When I was first asked to run and grow a community of developers, I thought that it would be a challenging task. Challenging in a way that was very much synonymous with “no freaking way I will be doing something like that!” I, who have background from a fitness start-up and community. I knew that I would be dealing with a community demanding very different things than fancy yoga events and blog posts about juicing. The people I would interact with would be very different. Or would they?
When typing in “are developers…” on google I get the suggestions “happy?” “smart?” “rich?”. What I was going for was: “are developers like normal people”? Now that Google got me curious, I need to dig deeper into what the other results are showing.
By looking at the Developer Happiness Index 2021 from Cult/Honeypot it shows that the most important factor for Developer Happiness is their work-life balance. We know that a skewed balance can often affect the physical and mental well-being of a person. Also for developers, this balance is important for feeling good on an everyday basis. 75% of the developers in the survey claimed this to be very important for them, but only 39% considered themselves very satisfied with it. Remote work can be a means to improve work-life balance, but the study also show that developers in countries like Sweden, Denmark and Finland are on the forefront when it comes to promoting a good work-life balance, so there are big geographical differences as well. This geographical difference is also supported by other happiness reports, for instance the World Happiness Report. So maybe developers strive towards the same goals for happiness and flexibility of a freelance yoga-teacher? Pun intended!
When watching various sitcoms and movies throughout the years, the software developers are often portrayed as the geeks or nerds, often socially shy and just hangs out with other developers. In other words; people with high IQ, but low EQ. But is the real world really that stereotypical? I came across a discussion on Reddit where a developer had started a new position at a company and got praised for being personable and the developer was wondering if that was a skilled to be leveraged for career growth. It seems the 111 comments all confirmed that having sociable skills where quite crucial in many companies to fit in and eventually get promoted in a job. It was a skill that was highly appreciated not just to hire a developer, but also within the dev team itself. It seemed they had cracked the code for being good employees and good team members within an organization, which seems pretty smart to me. And it seems like something most people would strive towards in an organization.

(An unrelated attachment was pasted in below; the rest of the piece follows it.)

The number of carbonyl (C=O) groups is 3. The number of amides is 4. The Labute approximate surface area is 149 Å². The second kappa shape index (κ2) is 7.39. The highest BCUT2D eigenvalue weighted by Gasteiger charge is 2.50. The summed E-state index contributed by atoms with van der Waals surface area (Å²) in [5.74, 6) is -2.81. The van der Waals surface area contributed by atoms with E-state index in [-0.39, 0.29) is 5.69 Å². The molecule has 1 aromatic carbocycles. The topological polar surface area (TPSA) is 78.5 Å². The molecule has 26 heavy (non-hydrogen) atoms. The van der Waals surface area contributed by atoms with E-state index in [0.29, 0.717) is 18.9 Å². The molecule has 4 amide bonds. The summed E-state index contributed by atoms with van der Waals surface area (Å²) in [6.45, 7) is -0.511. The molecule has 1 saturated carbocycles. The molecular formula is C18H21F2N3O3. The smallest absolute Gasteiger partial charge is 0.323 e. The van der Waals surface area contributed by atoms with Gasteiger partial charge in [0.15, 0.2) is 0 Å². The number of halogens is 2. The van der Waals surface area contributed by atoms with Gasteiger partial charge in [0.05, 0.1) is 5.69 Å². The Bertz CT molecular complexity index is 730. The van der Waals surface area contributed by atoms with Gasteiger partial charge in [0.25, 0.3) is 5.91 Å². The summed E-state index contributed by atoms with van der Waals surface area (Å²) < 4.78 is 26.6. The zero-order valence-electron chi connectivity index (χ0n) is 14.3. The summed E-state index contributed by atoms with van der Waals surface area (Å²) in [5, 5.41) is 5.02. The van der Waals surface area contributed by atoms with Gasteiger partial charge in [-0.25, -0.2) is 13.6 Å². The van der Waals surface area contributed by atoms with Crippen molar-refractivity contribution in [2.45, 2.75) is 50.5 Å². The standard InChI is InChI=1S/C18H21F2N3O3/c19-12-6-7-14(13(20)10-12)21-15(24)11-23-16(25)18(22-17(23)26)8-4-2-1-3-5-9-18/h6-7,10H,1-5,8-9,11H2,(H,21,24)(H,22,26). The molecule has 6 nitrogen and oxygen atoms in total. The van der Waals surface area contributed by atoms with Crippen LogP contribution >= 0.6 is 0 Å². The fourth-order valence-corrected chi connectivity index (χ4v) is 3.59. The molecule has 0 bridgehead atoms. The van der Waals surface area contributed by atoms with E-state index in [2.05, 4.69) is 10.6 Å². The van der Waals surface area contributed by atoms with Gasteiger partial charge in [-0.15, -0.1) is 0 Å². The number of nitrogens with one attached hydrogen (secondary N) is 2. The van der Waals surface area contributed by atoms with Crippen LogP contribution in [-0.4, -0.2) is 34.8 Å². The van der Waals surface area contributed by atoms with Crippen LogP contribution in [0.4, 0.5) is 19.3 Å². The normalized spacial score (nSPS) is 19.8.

The Developer Happiness Index also found that many developers find pride in building great products and services for the future and do meaningful work. To learn new things and grow as a developer is also very crucial, and in fact, lack of such was the main reason for developers to change jobs and employer. Many wished for even more opportunities to learn new technologies or engage in greater challenges or work in more collaborative environments. When browsing through some conversations on social media again, it seemed though that many devs are disappointed that employers again and again seems to think that programmers do not need training and are just expecting to start right off with problem solving at day one at work. That is not smart. That is dumb. The study actually found that developers describe the salary as the second-least important factor in establishing happiness at work. Again, geography plays a role, and developers in Eastern Europe and North America are the ones who are most happy with their salary. I guess that also developer got a way to go when it comes to salary satisfaction globally, but at least many feel rich by creating solutions that makes everyday a better day.
All these findings suggest that developers are humans after all. Yes, many have skills that others might not understand, but that would be the same for a fitness coach: How can they do 100 push ups and still smile and cheer at the end of it?
Johanna Bergsli, Head of Community @ CodeMonk